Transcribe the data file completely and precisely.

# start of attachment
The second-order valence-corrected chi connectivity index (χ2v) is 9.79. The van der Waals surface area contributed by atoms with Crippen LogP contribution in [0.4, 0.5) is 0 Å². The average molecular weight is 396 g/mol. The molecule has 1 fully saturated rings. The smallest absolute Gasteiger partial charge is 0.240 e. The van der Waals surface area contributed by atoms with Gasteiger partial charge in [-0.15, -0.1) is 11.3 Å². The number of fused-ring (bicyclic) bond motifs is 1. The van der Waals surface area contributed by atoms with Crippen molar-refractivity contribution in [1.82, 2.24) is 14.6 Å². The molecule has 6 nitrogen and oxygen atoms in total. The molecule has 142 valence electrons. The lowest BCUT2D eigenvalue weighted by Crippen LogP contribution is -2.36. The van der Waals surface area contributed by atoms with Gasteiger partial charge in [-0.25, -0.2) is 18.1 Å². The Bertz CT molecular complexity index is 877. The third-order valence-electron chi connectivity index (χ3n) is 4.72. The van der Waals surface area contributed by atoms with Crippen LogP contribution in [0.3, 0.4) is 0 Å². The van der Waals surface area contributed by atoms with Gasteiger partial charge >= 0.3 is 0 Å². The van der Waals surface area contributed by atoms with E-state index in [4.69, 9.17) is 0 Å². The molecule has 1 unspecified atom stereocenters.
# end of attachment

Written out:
The second-order valence-corrected chi connectivity index (χ2v) is 9.79. The van der Waals surface area contributed by atoms with Crippen LogP contribution in [0.4, 0.5) is 0 Å². The average molecular weight is 396 g/mol. The molecule has 1 fully saturated rings. The smallest absolute Gasteiger partial charge is 0.240 e. The van der Waals surface area contributed by atoms with Gasteiger partial charge in [-0.15, -0.1) is 11.3 Å². The number of fused-ring (bicyclic) bond motifs is 1. The van der Waals surface area contributed by atoms with Crippen molar-refractivity contribution in [1.82, 2.24) is 14.6 Å². The molecule has 6 nitrogen and oxygen atoms in total. The molecule has 142 valence electrons. The lowest BCUT2D eigenvalue weighted by Crippen LogP contribution is -2.36. The van der Waals surface area contributed by atoms with Gasteiger partial charge in [-0.25, -0.2) is 18.1 Å². The Bertz CT molecular complexity index is 877. The third-order valence-electron chi connectivity index (χ3n) is 4.72. The van der Waals surface area contributed by atoms with Crippen LogP contribution in [0.3, 0.4) is 0 Å². The van der Waals surface area contributed by atoms with Gasteiger partial charge >= 0.3 is 0 Å². The van der Waals surface area contributed by atoms with E-state index in [4.69, 9.17) is 0 Å². The molecule has 1 unspecified atom stereocenters.